The Dental Health Program provides public dental care to eligible Victorians. 

  • Following a recent review, public dental services will gradually reintroduce routine dental treatment, including oral health promotion and state-wide prevention programs from Monday 25 May 2020.
  • Smile Squad school dental services will remain paused while we plan for resuming services later in 2020.
  • Eligible Victorians can access general and emergency dental care at the Royal Dental Hospital of Melbourne and community-based dental services across the state. Please contact the Royal Dental Hospital Melbourne on 9341 1000 (Outside Melbourne Metro call: 1800 833 039) or use the online community dental clinics search for a list of dental clinics in your area.
  • You may also visit Dental health services Victoria if you require any further information.
  • The health and wellbeing of patients remains our highest priority as we recommence these public dental services.
  • We continue to urge everyone to maintain their oral health by eating well, drinking tap water, and brushing twice a day with a fluoride toothpaste.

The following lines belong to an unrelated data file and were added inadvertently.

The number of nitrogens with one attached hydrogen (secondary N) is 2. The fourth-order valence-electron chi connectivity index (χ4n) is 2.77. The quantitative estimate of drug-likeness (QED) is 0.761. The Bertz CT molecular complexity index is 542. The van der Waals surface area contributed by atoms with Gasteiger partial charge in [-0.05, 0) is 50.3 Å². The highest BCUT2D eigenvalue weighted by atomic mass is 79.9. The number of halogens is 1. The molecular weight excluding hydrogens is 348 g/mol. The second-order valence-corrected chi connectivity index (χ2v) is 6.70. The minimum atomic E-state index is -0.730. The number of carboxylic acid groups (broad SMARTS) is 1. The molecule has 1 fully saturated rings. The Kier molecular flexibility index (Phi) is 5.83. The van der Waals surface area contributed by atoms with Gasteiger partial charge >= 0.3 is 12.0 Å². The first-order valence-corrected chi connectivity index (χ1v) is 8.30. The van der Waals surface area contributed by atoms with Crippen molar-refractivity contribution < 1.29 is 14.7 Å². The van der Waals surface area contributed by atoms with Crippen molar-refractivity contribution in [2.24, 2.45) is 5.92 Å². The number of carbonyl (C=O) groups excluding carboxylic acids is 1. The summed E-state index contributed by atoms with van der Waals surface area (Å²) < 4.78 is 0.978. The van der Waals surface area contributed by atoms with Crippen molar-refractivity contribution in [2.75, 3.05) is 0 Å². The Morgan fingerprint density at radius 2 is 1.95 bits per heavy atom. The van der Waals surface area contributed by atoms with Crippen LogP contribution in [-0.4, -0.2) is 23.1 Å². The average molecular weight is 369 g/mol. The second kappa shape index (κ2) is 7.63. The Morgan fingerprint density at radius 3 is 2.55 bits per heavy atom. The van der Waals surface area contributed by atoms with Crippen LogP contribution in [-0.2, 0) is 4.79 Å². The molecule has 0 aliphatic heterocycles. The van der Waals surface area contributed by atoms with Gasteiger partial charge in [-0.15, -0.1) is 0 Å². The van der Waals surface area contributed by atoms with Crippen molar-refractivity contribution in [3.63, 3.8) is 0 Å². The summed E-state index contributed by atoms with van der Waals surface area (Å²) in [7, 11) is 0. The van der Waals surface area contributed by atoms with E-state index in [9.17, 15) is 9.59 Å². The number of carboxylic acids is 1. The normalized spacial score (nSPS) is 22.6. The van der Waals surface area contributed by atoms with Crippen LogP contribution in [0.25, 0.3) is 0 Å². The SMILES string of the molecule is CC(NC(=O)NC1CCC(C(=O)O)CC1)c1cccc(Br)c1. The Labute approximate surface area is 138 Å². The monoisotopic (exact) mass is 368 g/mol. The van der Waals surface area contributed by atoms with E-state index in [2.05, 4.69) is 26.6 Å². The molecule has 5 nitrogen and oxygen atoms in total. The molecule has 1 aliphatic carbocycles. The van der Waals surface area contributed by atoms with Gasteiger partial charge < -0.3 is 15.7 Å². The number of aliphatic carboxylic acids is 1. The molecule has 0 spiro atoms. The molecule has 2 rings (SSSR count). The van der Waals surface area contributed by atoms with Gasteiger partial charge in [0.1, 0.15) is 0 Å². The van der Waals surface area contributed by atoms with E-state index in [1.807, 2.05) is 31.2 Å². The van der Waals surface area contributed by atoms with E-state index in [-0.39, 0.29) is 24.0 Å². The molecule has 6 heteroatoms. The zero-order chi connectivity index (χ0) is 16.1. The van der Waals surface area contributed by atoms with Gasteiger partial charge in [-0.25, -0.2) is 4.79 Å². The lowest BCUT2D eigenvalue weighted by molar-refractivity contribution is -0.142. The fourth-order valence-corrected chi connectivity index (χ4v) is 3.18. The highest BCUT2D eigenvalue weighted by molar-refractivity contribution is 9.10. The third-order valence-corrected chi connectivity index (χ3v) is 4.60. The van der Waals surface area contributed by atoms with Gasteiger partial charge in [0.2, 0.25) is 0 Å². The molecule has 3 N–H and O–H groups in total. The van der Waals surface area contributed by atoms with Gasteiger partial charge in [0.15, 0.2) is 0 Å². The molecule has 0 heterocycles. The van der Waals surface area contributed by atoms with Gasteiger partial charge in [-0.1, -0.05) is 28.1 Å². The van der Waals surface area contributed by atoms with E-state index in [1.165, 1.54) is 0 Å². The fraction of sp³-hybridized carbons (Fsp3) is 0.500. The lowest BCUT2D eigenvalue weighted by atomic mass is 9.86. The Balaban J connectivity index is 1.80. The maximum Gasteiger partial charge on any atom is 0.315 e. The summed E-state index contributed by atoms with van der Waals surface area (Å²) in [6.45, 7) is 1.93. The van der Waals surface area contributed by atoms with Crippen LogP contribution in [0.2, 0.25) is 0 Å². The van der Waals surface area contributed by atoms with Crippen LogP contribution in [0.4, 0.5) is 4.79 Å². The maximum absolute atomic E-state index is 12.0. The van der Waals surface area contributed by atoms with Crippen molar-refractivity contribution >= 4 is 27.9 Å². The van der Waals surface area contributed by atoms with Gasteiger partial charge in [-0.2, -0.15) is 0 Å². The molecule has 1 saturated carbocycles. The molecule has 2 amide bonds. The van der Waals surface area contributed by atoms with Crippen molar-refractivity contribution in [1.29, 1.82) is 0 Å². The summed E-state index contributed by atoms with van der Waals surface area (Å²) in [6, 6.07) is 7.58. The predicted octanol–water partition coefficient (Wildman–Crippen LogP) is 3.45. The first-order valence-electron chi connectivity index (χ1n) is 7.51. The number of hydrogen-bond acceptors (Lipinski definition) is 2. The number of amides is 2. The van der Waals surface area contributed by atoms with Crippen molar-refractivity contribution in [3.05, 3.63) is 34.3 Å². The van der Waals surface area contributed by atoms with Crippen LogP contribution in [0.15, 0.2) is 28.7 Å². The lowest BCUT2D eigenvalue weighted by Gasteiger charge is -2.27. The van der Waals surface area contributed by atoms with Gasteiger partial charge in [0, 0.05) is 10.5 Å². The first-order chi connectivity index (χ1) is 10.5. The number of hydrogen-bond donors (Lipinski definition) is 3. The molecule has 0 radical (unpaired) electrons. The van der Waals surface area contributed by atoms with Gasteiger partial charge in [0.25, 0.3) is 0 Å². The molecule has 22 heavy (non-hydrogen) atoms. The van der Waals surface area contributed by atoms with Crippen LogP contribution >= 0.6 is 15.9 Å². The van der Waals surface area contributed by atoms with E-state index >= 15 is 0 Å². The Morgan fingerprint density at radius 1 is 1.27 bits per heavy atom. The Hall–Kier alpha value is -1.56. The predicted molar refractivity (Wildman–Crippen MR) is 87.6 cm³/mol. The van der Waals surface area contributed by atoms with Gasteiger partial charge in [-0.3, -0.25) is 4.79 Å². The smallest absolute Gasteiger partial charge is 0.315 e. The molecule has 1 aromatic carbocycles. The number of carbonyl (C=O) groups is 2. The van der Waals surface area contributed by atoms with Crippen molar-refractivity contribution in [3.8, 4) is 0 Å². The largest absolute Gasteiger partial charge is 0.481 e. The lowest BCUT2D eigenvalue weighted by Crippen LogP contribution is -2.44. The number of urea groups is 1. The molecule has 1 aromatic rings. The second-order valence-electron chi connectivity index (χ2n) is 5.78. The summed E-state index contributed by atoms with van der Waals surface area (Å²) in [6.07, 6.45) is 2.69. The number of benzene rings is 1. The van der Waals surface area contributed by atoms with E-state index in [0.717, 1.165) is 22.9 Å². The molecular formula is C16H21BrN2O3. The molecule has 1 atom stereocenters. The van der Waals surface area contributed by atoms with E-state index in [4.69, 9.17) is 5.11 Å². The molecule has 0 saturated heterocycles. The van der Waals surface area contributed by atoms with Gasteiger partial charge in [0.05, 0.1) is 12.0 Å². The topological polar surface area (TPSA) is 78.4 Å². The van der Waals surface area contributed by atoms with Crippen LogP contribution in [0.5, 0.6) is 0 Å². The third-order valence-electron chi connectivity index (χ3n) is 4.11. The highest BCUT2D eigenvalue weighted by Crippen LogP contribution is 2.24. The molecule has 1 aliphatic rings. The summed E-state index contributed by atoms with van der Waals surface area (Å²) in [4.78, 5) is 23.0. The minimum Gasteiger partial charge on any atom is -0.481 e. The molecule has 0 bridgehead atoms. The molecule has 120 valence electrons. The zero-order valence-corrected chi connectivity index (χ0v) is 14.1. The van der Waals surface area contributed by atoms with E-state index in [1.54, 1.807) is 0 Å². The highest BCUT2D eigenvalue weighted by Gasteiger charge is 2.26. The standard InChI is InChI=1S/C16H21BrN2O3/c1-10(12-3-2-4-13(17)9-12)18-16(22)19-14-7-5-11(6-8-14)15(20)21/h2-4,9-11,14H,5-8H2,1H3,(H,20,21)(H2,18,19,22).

• If you have any concerns regarding coronavirus (COVID-19) you can call the Coronavirus Hotline on 1800 675 398 or visit Coronavirus disease (COVID-19) on the Department of Health and Human Services website.

The Department of Health & Human Services funds Dental Health Services Victoria (DHSV) to deliver both routine and urgent dental care. Services are delivered through the Royal Dental Hospital Melbourne and 79 clinics across Victoria, operated by community health and rural public health services.

Providers of public dental care are guided by Department of Health & Human Services policies and guidelines on eligibility, priority of access, public dental fees, the dental waiting list, and data reporting.

To make an appointment for public dental care, phone DHSV on 1300 360 054 or contact your local community dental clinic. 

Concerns with public dental care

If people have concerns about the dental care they receive, they should first speak with the complaints or program manager at the community dental clinic where they received care. If the matter is ongoing, they may wish to contact the Health Services Commissioner.

The Commissioner's office helps people to make their concerns known to healthcare providers, and helps people to resolve complaints. The service is free and confidential.